The History: Breakdown
From the factories of the Industrial Revolution, to the cubicles of the 1980's and the ping pong tables in the board rooms of modern day startups, the workplace has been ever evolving. However, if we focus our attention on the “coworking revolution,” when and how did this all happen? According to DeskMag, the concept as we know it today popped up in 1995 in Berlin with Hackerspaces, and the term “coworking” was coined shortly thereafter by DeKoven in 1999. It wasn’t until 2005, though, that the first official coworking space opened in San Francisco and soon after that the term “coworking” popped up as a trending term in the Google Database.
Before coworking even became a trending concept, Work Better opened its first location in 2003 in Chelsea using a shared office concept .
From the first coworking spaces to the more recent hybrid models, we can see today that coworking has truly turned into an entire industry of makers and dreamers.
“Working independently, yet together”
Why does coworking still seem to be so new and yet somehow nostalgic and familiar?
I first started working in a coworking space in 2012, back when many people just “didn’t get it.” I recall the weird nostalgic feeling when working at a communal desk seated beside programmers, entrepreneurs, and small business owners. If this was such a new concept, why did it feel so familiar?
The answer = college and school libraries. Throughout high school and college, I spent countless hours working out of public and school libraries at these same communal tables in a very similar setting. In school, we were all piled on top of one another working on completely different projects, yet often saw a familiar face or could take a break to chat with another student with a completely different major.
In truth, this type of work environment has been around since far before 1995, but it has just been neatly packaged and marketed as the “newest and greatest” thing recently. Society has been “coworking” for a VERY LONG time. We have just now figured out a way to package the concept.
Is the term “coworking” a buzzword?
The term “coworking,” like "millennials" is often reconstructed and misused. True coworking spaces proudly fly their “coworking” flag as they should, and then there are spaces that are throwing some desks together and trying to create an alternative revenue stream and call it coworking. In order for it to truly be a coworking space, there has to be one very important variable at play: “community.” There may be many naysayers on this opinion, but that is the difference between a library and a coworking space: the community that’s been created in the space.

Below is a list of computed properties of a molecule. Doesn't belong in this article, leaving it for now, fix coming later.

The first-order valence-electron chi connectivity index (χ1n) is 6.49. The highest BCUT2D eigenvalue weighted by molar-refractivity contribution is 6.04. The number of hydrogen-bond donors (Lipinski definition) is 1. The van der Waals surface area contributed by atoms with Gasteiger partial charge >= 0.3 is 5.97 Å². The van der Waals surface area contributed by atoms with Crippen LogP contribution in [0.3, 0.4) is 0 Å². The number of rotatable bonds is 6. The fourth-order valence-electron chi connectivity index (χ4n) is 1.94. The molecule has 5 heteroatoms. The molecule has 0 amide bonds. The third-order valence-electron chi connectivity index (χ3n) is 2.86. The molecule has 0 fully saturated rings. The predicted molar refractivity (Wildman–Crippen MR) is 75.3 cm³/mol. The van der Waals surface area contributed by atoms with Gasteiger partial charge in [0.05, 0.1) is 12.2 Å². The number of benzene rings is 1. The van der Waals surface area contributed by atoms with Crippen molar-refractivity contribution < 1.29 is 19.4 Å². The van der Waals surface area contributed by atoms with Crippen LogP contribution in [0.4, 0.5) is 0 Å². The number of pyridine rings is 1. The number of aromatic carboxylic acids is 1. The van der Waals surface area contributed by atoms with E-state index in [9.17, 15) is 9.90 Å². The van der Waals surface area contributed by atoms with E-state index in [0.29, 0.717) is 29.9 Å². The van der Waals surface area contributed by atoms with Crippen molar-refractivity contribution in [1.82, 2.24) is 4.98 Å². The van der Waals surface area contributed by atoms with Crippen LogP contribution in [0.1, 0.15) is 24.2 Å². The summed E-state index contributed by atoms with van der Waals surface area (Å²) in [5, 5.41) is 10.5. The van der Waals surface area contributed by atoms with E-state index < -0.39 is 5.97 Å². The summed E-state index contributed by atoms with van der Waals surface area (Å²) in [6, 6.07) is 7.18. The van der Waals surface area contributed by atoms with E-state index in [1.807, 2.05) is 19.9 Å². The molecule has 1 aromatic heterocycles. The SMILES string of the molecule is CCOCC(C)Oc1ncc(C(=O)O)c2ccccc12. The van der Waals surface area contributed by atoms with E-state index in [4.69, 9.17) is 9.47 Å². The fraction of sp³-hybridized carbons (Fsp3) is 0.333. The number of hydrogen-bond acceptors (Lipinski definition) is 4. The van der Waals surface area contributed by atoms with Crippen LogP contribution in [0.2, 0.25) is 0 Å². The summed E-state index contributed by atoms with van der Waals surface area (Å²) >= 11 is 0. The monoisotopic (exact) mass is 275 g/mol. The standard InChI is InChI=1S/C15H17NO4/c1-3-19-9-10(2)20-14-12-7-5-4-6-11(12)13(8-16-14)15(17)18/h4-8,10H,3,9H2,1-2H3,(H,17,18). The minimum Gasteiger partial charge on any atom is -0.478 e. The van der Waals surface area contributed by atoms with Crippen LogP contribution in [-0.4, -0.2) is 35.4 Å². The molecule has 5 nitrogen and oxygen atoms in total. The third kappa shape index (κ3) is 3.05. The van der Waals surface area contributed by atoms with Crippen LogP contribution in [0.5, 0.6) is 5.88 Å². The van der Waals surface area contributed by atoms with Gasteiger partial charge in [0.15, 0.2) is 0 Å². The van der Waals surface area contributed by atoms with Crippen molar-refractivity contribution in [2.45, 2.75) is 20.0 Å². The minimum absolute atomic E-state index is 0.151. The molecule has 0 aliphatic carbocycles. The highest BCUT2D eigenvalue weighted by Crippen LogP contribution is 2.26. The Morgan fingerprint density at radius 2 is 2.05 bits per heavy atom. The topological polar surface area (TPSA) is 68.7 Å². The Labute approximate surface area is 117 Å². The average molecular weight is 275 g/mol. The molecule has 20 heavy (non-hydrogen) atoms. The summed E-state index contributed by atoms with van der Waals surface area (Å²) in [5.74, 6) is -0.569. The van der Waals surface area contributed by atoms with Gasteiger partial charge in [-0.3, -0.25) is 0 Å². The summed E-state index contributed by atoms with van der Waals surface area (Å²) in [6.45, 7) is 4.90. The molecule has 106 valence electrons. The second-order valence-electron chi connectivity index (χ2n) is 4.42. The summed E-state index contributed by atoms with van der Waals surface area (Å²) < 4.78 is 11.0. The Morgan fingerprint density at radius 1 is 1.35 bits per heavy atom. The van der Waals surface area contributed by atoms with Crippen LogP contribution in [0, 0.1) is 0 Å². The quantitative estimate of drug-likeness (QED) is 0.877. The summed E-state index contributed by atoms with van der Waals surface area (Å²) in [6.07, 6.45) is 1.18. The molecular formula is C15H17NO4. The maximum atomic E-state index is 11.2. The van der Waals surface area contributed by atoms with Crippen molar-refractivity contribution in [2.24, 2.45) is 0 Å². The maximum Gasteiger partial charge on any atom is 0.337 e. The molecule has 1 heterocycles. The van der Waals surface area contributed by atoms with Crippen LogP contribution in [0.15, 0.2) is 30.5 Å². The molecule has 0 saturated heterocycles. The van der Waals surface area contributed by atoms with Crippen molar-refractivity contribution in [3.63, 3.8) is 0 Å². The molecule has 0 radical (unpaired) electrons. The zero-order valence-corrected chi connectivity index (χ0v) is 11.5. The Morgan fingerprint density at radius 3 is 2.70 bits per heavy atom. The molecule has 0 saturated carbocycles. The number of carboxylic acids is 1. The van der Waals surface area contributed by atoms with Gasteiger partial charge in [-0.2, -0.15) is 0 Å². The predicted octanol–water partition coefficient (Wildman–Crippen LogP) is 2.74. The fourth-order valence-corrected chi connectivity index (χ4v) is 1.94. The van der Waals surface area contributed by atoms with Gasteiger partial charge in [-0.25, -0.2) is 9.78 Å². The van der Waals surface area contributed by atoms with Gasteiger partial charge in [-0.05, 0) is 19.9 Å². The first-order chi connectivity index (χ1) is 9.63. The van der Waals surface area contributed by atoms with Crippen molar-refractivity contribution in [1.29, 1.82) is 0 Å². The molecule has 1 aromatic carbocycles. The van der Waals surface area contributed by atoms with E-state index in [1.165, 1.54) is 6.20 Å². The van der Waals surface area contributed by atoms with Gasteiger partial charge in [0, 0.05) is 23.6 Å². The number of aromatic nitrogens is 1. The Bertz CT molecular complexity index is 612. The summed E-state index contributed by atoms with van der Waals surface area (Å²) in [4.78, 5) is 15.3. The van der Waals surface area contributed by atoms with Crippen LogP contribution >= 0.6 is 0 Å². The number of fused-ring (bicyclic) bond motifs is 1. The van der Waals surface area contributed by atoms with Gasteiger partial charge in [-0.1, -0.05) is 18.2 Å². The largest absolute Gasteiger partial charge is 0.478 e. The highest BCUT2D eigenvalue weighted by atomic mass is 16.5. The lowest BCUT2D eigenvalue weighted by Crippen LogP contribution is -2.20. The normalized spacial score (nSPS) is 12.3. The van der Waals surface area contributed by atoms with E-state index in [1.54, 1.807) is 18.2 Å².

Once big businesses catch on to a concept there is the potential for diluting the once cool and hip term. This year, the Financial Times wrote an article about how big business are moving into coworking spaces to gain the “cool factor” from clients. This concept is like a very familiar scenario we have all encountered… Facebook was the coolest thing ever until our aunt joined, and then it became slightly “less cool.” I believe that since modern day coworking is still in its early stages as an industry, there is going to be lots of volatility with the term and concept until we as a society stop viewing it as a fad and instead as a real revolutionary concept that will be fused in with the way we work now and in the future.
What does the future look like for coworking?
The future of coworking will be defined by the hyperlocal areas in which they are created. There will always be the traditional coworking spaces, but there will be a larger rise in more niche/ industry specific makerspaces. We are already seeing a rise in industry specific spaces like brewery space, artist studios, hackerspaces, coworking for moms, dog friendly spaces, etc. Get it? We are in control of where the industry goes and what demand it generates. That being said, go get to work... preferably in a collaborative environment.